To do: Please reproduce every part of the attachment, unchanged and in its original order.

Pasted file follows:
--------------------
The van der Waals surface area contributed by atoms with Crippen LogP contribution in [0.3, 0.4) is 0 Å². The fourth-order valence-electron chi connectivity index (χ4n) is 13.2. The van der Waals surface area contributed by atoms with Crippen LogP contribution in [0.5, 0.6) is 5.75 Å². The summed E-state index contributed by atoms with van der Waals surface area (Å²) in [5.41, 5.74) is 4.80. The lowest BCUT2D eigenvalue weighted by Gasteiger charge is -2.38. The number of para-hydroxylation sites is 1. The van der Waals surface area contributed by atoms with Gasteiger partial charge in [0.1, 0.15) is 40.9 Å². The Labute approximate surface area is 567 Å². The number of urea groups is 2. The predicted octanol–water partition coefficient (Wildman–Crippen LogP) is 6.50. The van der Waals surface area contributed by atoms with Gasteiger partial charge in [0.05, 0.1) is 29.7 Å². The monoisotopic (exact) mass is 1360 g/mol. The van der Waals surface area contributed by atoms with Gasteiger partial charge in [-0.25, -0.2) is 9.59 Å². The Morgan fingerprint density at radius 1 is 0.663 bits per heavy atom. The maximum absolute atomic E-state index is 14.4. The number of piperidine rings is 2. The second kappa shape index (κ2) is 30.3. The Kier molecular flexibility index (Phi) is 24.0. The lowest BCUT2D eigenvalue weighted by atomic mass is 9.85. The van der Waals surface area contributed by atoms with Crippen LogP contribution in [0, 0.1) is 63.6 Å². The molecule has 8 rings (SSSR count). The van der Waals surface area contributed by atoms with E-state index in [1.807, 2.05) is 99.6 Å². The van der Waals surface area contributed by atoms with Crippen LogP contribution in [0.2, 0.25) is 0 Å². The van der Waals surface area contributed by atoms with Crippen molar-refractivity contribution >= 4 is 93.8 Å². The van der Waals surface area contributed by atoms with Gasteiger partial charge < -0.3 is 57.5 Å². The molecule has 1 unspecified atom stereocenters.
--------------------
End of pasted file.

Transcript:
The van der Waals surface area contributed by atoms with Crippen LogP contribution in [0.3, 0.4) is 0 Å². The fourth-order valence-electron chi connectivity index (χ4n) is 13.2. The van der Waals surface area contributed by atoms with Crippen LogP contribution in [0.5, 0.6) is 5.75 Å². The summed E-state index contributed by atoms with van der Waals surface area (Å²) in [5.41, 5.74) is 4.80. The lowest BCUT2D eigenvalue weighted by Gasteiger charge is -2.38. The number of para-hydroxylation sites is 1. The van der Waals surface area contributed by atoms with Gasteiger partial charge in [0.1, 0.15) is 40.9 Å². The Labute approximate surface area is 567 Å². The number of urea groups is 2. The predicted octanol–water partition coefficient (Wildman–Crippen LogP) is 6.50. The van der Waals surface area contributed by atoms with Gasteiger partial charge in [0.05, 0.1) is 29.7 Å². The monoisotopic (exact) mass is 1360 g/mol. The van der Waals surface area contributed by atoms with Gasteiger partial charge in [-0.25, -0.2) is 9.59 Å². The Morgan fingerprint density at radius 1 is 0.663 bits per heavy atom. The maximum absolute atomic E-state index is 14.4. The number of piperidine rings is 2. The second kappa shape index (κ2) is 30.3. The Kier molecular flexibility index (Phi) is 24.0. The lowest BCUT2D eigenvalue weighted by atomic mass is 9.85. The van der Waals surface area contributed by atoms with Crippen LogP contribution in [0, 0.1) is 63.6 Å². The molecule has 8 rings (SSSR count). The van der Waals surface area contributed by atoms with E-state index in [1.807, 2.05) is 99.6 Å². The van der Waals surface area contributed by atoms with Crippen LogP contribution in [0.2, 0.25) is 0 Å². The van der Waals surface area contributed by atoms with Crippen molar-refractivity contribution >= 4 is 93.8 Å². The van der Waals surface area contributed by atoms with Gasteiger partial charge < -0.3 is 57.5 Å². The molecule has 1 unspecified atom stereocenters.